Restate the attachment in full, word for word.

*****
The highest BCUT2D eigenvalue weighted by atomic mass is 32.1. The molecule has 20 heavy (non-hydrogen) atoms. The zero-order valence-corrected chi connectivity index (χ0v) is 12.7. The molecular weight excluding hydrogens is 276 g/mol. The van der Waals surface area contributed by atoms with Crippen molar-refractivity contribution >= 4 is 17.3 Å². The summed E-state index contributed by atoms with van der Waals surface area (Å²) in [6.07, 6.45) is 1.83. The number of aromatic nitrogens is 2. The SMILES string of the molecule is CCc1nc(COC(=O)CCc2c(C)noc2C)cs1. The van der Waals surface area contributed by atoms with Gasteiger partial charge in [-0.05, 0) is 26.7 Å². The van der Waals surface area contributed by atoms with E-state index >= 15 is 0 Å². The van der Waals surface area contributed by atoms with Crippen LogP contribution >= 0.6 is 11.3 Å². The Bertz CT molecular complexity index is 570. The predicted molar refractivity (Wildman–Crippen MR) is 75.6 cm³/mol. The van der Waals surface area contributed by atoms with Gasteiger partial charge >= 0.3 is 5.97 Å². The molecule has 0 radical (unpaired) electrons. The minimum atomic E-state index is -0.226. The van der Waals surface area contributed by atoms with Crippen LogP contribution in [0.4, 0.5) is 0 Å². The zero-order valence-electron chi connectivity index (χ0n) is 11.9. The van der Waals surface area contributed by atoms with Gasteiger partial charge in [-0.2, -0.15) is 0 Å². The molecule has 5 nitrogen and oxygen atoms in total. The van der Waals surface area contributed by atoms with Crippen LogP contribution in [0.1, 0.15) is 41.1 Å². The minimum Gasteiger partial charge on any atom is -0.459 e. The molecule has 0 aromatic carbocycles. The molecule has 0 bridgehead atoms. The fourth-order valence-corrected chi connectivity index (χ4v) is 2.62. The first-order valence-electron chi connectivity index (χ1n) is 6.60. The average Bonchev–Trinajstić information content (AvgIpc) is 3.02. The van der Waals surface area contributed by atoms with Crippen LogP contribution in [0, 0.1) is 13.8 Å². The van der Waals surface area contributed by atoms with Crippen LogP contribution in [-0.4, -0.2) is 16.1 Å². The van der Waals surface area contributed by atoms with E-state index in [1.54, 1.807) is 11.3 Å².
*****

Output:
The highest BCUT2D eigenvalue weighted by atomic mass is 32.1. The molecule has 20 heavy (non-hydrogen) atoms. The zero-order valence-corrected chi connectivity index (χ0v) is 12.7. The molecular weight excluding hydrogens is 276 g/mol. The van der Waals surface area contributed by atoms with Crippen molar-refractivity contribution >= 4 is 17.3 Å². The summed E-state index contributed by atoms with van der Waals surface area (Å²) in [6.07, 6.45) is 1.83. The number of aromatic nitrogens is 2. The SMILES string of the molecule is CCc1nc(COC(=O)CCc2c(C)noc2C)cs1. The van der Waals surface area contributed by atoms with Gasteiger partial charge in [-0.05, 0) is 26.7 Å². The van der Waals surface area contributed by atoms with E-state index >= 15 is 0 Å². The van der Waals surface area contributed by atoms with Crippen LogP contribution >= 0.6 is 11.3 Å². The Bertz CT molecular complexity index is 570. The predicted molar refractivity (Wildman–Crippen MR) is 75.6 cm³/mol. The van der Waals surface area contributed by atoms with Gasteiger partial charge >= 0.3 is 5.97 Å². The molecule has 0 radical (unpaired) electrons. The minimum atomic E-state index is -0.226. The van der Waals surface area contributed by atoms with Crippen LogP contribution in [0.4, 0.5) is 0 Å². The zero-order valence-electron chi connectivity index (χ0n) is 11.9. The van der Waals surface area contributed by atoms with Gasteiger partial charge in [-0.2, -0.15) is 0 Å². The molecule has 5 nitrogen and oxygen atoms in total. The van der Waals surface area contributed by atoms with Crippen LogP contribution in [0.1, 0.15) is 41.1 Å². The minimum Gasteiger partial charge on any atom is -0.459 e. The molecule has 0 aromatic carbocycles. The molecule has 0 bridgehead atoms. The fourth-order valence-corrected chi connectivity index (χ4v) is 2.62. The first-order valence-electron chi connectivity index (χ1n) is 6.60. The average Bonchev–Trinajstić information content (AvgIpc) is 3.02. The van der Waals surface area contributed by atoms with Crippen LogP contribution in [0, 0.1) is 13.8 Å². The van der Waals surface area contributed by atoms with Crippen LogP contribution in [-0.4, -0.2) is 16.1 Å². The van der Waals surface area contributed by atoms with E-state index in [1.54, 1.807) is 11.3 Å².